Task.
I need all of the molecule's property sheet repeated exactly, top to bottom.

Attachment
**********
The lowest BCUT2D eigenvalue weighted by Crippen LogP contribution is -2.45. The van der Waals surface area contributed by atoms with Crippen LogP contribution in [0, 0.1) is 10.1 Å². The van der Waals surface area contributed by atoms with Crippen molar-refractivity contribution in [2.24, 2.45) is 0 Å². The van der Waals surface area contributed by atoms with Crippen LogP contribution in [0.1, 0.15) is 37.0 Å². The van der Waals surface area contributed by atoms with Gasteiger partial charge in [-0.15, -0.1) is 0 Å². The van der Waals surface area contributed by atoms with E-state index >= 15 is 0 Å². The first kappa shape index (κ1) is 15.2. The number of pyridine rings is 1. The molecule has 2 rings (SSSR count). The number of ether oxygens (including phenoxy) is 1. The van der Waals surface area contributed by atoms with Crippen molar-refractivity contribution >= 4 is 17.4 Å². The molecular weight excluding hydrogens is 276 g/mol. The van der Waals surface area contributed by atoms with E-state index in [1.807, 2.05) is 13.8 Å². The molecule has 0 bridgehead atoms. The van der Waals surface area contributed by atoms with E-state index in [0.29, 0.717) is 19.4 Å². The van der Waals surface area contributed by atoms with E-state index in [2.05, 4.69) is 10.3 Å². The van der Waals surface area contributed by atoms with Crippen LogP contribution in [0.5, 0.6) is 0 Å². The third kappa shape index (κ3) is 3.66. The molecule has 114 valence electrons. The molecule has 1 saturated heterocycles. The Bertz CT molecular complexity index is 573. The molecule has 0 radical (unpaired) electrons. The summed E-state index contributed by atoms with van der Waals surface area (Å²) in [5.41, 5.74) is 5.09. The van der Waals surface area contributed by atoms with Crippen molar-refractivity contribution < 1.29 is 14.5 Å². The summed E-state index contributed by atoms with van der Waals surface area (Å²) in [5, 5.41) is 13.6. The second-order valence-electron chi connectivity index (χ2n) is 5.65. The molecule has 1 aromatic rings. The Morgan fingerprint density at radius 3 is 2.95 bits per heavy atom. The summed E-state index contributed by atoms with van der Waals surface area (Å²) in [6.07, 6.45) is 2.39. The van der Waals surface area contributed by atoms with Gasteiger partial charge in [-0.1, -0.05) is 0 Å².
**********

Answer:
The lowest BCUT2D eigenvalue weighted by Crippen LogP contribution is -2.45. The van der Waals surface area contributed by atoms with Crippen LogP contribution in [0, 0.1) is 10.1 Å². The van der Waals surface area contributed by atoms with Crippen molar-refractivity contribution in [2.24, 2.45) is 0 Å². The van der Waals surface area contributed by atoms with Crippen LogP contribution in [0.1, 0.15) is 37.0 Å². The van der Waals surface area contributed by atoms with Gasteiger partial charge in [-0.15, -0.1) is 0 Å². The van der Waals surface area contributed by atoms with E-state index >= 15 is 0 Å². The first kappa shape index (κ1) is 15.2. The number of pyridine rings is 1. The molecule has 2 rings (SSSR count). The number of ether oxygens (including phenoxy) is 1. The van der Waals surface area contributed by atoms with Crippen molar-refractivity contribution >= 4 is 17.4 Å². The molecular weight excluding hydrogens is 276 g/mol. The van der Waals surface area contributed by atoms with E-state index in [1.807, 2.05) is 13.8 Å². The molecule has 0 bridgehead atoms. The van der Waals surface area contributed by atoms with E-state index in [0.29, 0.717) is 19.4 Å². The van der Waals surface area contributed by atoms with E-state index in [2.05, 4.69) is 10.3 Å². The van der Waals surface area contributed by atoms with Crippen LogP contribution in [0.5, 0.6) is 0 Å². The third kappa shape index (κ3) is 3.66. The molecule has 114 valence electrons. The molecule has 1 saturated heterocycles. The Bertz CT molecular complexity index is 573. The molecule has 0 radical (unpaired) electrons. The summed E-state index contributed by atoms with van der Waals surface area (Å²) in [5.41, 5.74) is 5.09. The van der Waals surface area contributed by atoms with Crippen molar-refractivity contribution < 1.29 is 14.5 Å². The summed E-state index contributed by atoms with van der Waals surface area (Å²) in [5, 5.41) is 13.6. The second-order valence-electron chi connectivity index (χ2n) is 5.65. The molecule has 1 aromatic rings. The Morgan fingerprint density at radius 3 is 2.95 bits per heavy atom. The summed E-state index contributed by atoms with van der Waals surface area (Å²) in [6.07, 6.45) is 2.39. The van der Waals surface area contributed by atoms with Gasteiger partial charge in [-0.1, -0.05) is 0 Å².